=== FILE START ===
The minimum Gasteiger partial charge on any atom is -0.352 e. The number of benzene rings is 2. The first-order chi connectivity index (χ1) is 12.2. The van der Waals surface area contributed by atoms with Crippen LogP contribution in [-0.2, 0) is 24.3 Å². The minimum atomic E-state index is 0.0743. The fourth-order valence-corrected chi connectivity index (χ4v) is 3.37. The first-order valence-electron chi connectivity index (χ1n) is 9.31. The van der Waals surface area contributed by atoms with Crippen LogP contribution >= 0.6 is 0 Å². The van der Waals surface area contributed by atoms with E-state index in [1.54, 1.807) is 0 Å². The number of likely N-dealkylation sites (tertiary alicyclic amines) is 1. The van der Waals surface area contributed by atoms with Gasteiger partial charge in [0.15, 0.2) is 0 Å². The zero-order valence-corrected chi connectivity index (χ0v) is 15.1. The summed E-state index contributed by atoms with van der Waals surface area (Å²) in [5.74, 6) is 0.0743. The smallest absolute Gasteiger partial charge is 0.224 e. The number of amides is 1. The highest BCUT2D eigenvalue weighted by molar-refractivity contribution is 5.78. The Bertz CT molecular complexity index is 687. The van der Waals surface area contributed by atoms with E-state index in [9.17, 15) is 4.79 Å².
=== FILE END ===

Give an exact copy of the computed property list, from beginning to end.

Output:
The minimum Gasteiger partial charge on any atom is -0.352 e. The number of benzene rings is 2. The first-order chi connectivity index (χ1) is 12.2. The van der Waals surface area contributed by atoms with Crippen LogP contribution in [-0.2, 0) is 24.3 Å². The minimum atomic E-state index is 0.0743. The fourth-order valence-corrected chi connectivity index (χ4v) is 3.37. The first-order valence-electron chi connectivity index (χ1n) is 9.31. The van der Waals surface area contributed by atoms with Crippen LogP contribution >= 0.6 is 0 Å². The van der Waals surface area contributed by atoms with E-state index in [1.54, 1.807) is 0 Å². The number of likely N-dealkylation sites (tertiary alicyclic amines) is 1. The van der Waals surface area contributed by atoms with Gasteiger partial charge in [0.15, 0.2) is 0 Å². The zero-order valence-corrected chi connectivity index (χ0v) is 15.1. The summed E-state index contributed by atoms with van der Waals surface area (Å²) in [5.74, 6) is 0.0743. The smallest absolute Gasteiger partial charge is 0.224 e. The number of amides is 1. The highest BCUT2D eigenvalue weighted by molar-refractivity contribution is 5.78. The Bertz CT molecular complexity index is 687. The van der Waals surface area contributed by atoms with E-state index in [9.17, 15) is 4.79 Å².